It’s been just over a year that I completed Elaine Ingham’s Life in the Soil classes. It seems a good time to take stock, as we go into the colder part of the year when practical fieldwork winds down. So what have I learned?
There is certainly promise in the end results – very visibly in the case of the beans, and noticeably in the improved taste and productivity of the tomatoes. We only have one polytunnel for the tomatoes in 2016, but we got almost as much yield this year from this one than from two polytunnels of tomatoes [ref]We have three polytunnels, all of the same size and colocated[/ref] in 2015.
I know of no way of quantitatively analysing taste, but several of our CSA members observed the much better flavour of our tomatoes compared with shop bought ones. However, one other thing we changed across the years was have a dedicated CSA member Ann look after the tomatoes, pinching out all the offshoots and training the stems along the frames. Because we could not afford a control plot with the tomatoes, the almost doubling of yield could be the result of her extra care and attention to detail, or a combination of the her work assisted by the compost extract.
The compost extract was used in the polytunnel with the tomatoes in July 2015 and some of what was left over was also used in polytunnel 1 which was where the beans were planted, with the ribbon tied to the frame to show the extent of the coverage, the left behind compost after extraction also went into the tomatoes in polytunnel 2.
Not every attempt showed success – last year we tried some outdoor tests on defined plots in the sweetcorn crop. This crop was lost to the initially wet and dull start to 2015 and not enough manpower for weeding. I felt there was some difference in one of the plots, but not enough to make a clear picture and not enough to redeem the crop.
I recently tracked a compost heap from start to reaching thermal equilibrium. Partway through we started another one, and one of the sensors was allocated to tracking ambient. While a single data point isn’t conclusive, it was interesting to see the week 37 (12-18 Sept 2016) second breath of this heap after the second turn coincided with a week of particularly warm weather. This points to a potential ambient sensitivity and it being worth tracking ambient in future and perhaps insulating the heap more in the later stages.
I will keep the technology of remote temperature sensing here, because I’d imagine horticulturalists aren’t that into electronics 😉
Both of our current compost heaps, 160901 and 160910 have now reached stable equilibrium. The two graphs below show the complete “heap lifetime” temperature against time. The tail of each chart is now reasonably steady, suggesting they are now “mature”. It’s between five and six weeks since we first built these heaps.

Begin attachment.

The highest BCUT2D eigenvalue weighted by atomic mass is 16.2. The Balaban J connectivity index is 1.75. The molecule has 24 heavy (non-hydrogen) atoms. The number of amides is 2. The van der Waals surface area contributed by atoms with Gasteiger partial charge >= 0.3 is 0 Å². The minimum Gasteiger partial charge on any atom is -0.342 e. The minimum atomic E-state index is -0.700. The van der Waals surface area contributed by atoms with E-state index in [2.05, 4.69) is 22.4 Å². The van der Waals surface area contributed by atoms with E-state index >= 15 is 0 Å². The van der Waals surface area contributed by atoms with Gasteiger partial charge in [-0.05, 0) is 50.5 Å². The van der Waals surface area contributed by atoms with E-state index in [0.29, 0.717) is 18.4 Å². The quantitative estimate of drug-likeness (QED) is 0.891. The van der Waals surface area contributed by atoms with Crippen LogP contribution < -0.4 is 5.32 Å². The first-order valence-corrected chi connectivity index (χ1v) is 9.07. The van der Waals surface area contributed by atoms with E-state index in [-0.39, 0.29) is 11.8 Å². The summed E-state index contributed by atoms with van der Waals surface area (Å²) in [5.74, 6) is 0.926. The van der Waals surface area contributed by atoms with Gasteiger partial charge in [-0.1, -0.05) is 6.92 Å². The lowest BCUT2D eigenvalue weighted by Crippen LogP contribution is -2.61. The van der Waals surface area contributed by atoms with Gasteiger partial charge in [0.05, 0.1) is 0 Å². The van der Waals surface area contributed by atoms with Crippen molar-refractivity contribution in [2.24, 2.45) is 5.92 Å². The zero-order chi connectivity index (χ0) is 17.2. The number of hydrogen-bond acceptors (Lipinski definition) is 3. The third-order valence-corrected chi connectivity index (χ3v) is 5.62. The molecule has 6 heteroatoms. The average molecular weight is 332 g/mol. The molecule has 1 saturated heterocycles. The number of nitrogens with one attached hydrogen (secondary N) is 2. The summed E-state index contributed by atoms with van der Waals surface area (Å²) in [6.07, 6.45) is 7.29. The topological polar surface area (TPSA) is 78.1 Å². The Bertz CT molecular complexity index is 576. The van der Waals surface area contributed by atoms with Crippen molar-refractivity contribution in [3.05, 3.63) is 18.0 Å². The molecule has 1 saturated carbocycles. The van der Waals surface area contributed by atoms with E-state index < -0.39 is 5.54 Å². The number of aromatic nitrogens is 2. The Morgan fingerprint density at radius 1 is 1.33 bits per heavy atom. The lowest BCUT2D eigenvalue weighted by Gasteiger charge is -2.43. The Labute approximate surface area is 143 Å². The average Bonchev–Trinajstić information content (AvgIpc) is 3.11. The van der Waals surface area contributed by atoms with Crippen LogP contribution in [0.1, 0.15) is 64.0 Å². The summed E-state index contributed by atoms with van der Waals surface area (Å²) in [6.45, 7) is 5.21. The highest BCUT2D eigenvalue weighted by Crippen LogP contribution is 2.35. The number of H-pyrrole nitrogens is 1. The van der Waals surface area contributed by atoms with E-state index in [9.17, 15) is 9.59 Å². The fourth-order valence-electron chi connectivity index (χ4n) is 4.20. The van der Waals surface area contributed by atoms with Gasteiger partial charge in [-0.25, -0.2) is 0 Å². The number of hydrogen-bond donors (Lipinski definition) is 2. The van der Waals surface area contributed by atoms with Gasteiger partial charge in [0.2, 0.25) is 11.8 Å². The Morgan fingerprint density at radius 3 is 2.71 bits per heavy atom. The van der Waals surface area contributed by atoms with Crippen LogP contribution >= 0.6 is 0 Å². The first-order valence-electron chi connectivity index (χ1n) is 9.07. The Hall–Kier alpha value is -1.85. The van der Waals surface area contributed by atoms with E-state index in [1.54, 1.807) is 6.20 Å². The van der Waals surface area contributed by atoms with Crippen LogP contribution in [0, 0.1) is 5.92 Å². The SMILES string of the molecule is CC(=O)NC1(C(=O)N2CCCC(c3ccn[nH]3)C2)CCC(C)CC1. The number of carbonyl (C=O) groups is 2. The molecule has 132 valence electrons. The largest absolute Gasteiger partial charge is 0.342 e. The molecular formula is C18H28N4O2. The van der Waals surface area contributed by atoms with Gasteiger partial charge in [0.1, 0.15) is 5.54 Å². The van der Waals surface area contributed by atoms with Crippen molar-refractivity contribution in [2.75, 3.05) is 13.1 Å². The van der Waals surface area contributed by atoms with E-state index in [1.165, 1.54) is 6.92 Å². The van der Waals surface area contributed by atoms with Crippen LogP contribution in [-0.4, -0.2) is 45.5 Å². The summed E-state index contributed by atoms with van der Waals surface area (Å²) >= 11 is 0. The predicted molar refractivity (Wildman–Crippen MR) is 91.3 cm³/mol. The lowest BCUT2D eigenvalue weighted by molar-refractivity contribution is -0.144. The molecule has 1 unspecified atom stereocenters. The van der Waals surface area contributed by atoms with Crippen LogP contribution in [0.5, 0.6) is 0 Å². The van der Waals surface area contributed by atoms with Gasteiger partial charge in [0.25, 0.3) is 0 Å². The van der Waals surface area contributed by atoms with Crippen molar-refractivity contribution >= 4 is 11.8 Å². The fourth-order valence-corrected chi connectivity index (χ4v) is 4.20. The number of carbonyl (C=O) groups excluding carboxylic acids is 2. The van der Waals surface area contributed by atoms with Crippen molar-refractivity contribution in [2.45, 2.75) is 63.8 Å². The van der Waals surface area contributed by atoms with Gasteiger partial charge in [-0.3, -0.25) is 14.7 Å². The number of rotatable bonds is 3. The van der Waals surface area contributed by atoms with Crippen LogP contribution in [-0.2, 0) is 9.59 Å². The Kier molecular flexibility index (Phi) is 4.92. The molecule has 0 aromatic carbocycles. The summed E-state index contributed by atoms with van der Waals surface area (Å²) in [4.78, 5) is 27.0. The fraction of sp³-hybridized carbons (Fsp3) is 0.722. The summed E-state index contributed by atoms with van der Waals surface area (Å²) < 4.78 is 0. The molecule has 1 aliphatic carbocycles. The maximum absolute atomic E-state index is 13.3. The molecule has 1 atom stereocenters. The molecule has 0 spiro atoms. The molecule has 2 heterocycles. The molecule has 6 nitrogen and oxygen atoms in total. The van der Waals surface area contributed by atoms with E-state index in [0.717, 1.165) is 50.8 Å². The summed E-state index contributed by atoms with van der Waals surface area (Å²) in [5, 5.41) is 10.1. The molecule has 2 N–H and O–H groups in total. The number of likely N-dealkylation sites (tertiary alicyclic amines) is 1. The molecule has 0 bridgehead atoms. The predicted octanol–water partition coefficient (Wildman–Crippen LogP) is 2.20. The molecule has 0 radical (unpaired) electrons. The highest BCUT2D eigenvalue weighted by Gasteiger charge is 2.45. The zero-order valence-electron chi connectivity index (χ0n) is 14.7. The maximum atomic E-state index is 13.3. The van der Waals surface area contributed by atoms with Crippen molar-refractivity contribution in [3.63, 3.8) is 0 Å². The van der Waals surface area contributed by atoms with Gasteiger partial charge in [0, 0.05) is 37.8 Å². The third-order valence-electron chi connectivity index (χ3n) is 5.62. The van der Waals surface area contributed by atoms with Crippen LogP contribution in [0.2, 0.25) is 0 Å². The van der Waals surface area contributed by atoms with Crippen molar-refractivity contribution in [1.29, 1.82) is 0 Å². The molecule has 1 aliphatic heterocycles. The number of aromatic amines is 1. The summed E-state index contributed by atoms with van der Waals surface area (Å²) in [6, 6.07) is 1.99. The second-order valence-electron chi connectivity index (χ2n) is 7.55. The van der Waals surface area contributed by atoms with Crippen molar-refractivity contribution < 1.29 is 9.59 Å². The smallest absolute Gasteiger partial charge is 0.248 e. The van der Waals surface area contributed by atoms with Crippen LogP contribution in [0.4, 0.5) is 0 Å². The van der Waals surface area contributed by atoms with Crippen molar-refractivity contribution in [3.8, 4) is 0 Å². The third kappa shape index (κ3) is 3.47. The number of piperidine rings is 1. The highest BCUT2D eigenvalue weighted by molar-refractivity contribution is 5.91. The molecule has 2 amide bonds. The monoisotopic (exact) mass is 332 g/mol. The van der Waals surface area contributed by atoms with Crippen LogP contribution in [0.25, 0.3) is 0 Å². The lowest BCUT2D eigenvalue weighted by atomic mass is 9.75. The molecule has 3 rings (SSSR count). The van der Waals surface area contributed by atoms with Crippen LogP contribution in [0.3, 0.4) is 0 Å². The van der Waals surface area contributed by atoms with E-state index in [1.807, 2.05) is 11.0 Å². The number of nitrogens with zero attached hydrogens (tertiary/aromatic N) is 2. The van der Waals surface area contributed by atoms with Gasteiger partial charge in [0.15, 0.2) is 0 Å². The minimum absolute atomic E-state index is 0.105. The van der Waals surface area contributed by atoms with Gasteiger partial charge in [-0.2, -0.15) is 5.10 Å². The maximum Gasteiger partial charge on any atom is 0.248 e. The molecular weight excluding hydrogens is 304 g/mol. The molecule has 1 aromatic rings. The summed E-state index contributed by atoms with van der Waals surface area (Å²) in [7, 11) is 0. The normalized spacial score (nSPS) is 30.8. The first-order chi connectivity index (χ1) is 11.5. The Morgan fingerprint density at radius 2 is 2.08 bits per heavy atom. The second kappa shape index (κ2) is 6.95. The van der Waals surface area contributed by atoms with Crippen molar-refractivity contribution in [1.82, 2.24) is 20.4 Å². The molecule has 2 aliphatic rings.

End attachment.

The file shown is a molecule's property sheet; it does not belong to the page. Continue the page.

In both of these there seems to be a reasonable evenness through the pile when both temperature probes are active, the temperature recording tips of the probes were set in the centre of the pile horizontally, and at about 1/3 and 2/3 from the top of the compost heap material.
We had a quick look at 160901 compost under the microscope a little while back and it was very exciting!
Laverstoke Park Farm is a UK site with specialised knowledge of Elaine Ingham’s methods. Sadly their farm shop has closed, we dropped by on route back from holiday last week in the hope of buying a bag of their compost (to inoculate our soil and compost heaps), but no joy, so we’ll email them in the hope of being able to buy a bag or two, or maybe even visit (it looks fantastic!)
We had invested recently in a small compost tea brewer which Laverstoke Park developed, to learn more about how it is done, before we try this on a bigger scale. We have used compost extract rather than compost tea to date as it is easier and safer.
The kit is basically a 3W aquarium pump, an air stone and bucket
The kits came with some microbes in a tube, but the tube seemed to be out of date. Sadly our first attempt with this mix failed as the pump fell from its perch (no harm done, fortunately) and this, admittedly early aborted, brew didn’t appear to contain much exciting under the microscope.
We are now going to wait until we have some promising Oak Tree compost (from heap 160901 , or heap 160910 if either look good under the microscope) or have some Laverstoke Park compost before we try using the brewer again. We’ll keep you posted!
This heap heated up far more successfully than any of our previous heaps! and we look forward to putting some of the matured compost (when it has dropped ambient temperature) under the microscope. We put this sucess down to the pelleted chicken manure pellets mixed into a slurry with water which raised the temperature dramatically!
It is possible the fast high burn rate of the early stages has exhausted the material, or that some was pasteurised at 74C?
After the drama of needing to turn this heap very early on a Sunday morning (we had obviously overdone the chicken manure slurry) it heated up over the day so we turned again at about 19:30 Sunday evening.
This time we left off the insulation around the outside of the container, though retained the insulation in the top made of bundled up mypex woven black weed control fabric.
This graph shows the temperature against time/date of a new heap that included a slurry of pelleted chicken manure, as explained in this earlier post. There is a gap in the data near the top of the graph – Richard had an upper limit of 70C on the data logger which he swiftly raised as a result!! You may notice that the rapid rise of temperature to danger point happened at approximately 5.30 am on a Sunday morning. Yes, this meant that Joanne woke Richard at this time to tell him, “the heap is going anerobic!!!” (very worrying and could cause a fire!) so we rushed up to the farm to turn it…!